The difference is one of spirit. The Holocaust tale is one of broken hearts and spirits, of human persons reduced to walking ghosts. It’s terror after terror and it breaks everyone, rendering them into the soulless. Beyond even the deaths and murders and rapes and incinerations and gassings, probably the thing that devastates me so entirely is the iron work of destruction the Nazi machine wreaks on the souls of their victims in these stories. Perfectly believable, sure; yet not something I want to see more than a handful of times. Haft, however, is a pugilist. And even if he isn’t yet a boxer when he gets dragged to the camps, he’s born a fighter. He’s got spirit and its nigh unquenchable. The Nazis will go to great lengths to diminish Haft, to strip him of his inner fire; they will essentially destroy him and ruin him for all time. But it will take something greater than Hitler’s mania to turn Haft into the living dead. Because he fights and fights and fights.
Even when he establishes himself in the US boxing circuit, Haft makes certain his boxing trunks are decorated with a Star of David. This could easily be seen wholly as a redemption and repurposement of the star that was used to damn the Jews not even a decade earlier, but there’s more to it than just that. The five-pointed pentagram, associated with Daivd’s royal son, is called the Star of Solomon; it’s the hexagram that is David’s star. And while both kings, Solomon and David, carry their measure of historical fame in the Jewish mythos, David was the warrior—so bloody-handed and vicious in battle that he was forbidden from building a temple for Yahweh by Yahweh himself. Solomon’s reign, on the other hand, was marked by peace, prosperity, and leisure. Solomon’s star could never suit Haft for Harry is every bit the tortured warrior and fighter that King David would have been.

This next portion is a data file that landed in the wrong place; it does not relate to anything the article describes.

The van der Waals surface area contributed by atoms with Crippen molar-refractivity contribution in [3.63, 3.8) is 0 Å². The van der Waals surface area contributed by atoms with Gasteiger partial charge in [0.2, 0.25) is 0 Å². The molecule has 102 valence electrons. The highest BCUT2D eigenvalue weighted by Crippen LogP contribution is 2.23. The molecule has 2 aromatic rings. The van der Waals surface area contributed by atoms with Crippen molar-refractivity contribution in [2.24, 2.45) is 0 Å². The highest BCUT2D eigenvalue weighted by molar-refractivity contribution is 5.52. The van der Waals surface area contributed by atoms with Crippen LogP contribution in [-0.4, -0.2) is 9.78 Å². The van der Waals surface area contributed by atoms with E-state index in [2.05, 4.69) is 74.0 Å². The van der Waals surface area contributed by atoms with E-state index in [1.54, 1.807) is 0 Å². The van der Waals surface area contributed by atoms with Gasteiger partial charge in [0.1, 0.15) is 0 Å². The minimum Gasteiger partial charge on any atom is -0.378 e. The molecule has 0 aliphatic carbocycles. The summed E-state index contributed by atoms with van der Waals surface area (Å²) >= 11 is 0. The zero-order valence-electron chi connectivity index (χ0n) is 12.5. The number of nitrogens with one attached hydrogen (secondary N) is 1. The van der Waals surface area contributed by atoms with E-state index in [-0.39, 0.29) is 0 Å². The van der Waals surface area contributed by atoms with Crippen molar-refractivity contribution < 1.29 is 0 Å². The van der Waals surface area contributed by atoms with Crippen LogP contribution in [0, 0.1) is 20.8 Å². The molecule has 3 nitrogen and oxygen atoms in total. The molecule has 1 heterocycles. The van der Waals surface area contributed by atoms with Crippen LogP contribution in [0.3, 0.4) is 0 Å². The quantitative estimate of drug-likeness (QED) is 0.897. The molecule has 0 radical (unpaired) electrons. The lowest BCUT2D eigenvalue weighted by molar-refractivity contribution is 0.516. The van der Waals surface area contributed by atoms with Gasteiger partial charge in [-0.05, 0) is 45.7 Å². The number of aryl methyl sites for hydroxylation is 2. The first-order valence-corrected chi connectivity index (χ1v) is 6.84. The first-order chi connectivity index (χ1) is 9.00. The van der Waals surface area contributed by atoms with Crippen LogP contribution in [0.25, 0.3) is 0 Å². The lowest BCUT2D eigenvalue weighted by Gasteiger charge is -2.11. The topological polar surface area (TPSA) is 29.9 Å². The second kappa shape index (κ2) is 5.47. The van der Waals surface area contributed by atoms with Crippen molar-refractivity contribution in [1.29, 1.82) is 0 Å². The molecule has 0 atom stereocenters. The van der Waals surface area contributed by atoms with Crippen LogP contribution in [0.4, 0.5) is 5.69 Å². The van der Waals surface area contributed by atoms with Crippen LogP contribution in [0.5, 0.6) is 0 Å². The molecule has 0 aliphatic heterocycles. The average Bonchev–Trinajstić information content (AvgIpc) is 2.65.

So when we see in The Boxer's opening pages that Haft is broken and crazy, we are driven to find out why. It’s a perfect opening, especially as Kleist immediately juts back to fourteen-year-old Harry (then named Hertzko), full of piss and fire and life. It’s a fantastic setup and by the time Kleist catches us up again to the Harry Haft revealed in the opening pages, it all clicks. We’re sold entirely on the tragedy and victory of his life. All things have come to resolution and we are satisfied.
I’d never encountered a book by Reinhard Kleist before this week. I’m only a little bit upset at myself for that. Mostly I’m just happy that now I have a nice little bibliography to discover—because I’m definitely interested in exploring more of the man’s work. His art is fluid, organic, and pretty wonderful. He captures Haft so so well at all kinds of ages and in all kinds of conditions. Young teen, twenty-year-old boxer, fifty-year old man, Holocaust-starved teen, distraught, angry, deliriously happy. Under Kleist’s brush Haft always looks like Haft—even when he’s almost entirely another person. Whether past, present, or future, whichever Haft Harry chooses to be in a moment, Kleist makes certain the soul remains bubbling and fighting below the surface, unquenched. It’s a fantastic exercise and Kleist delivers both a Holocaust narrative that has something new to say and a personal history that succeeds in making its hero intriguing without lionizing him.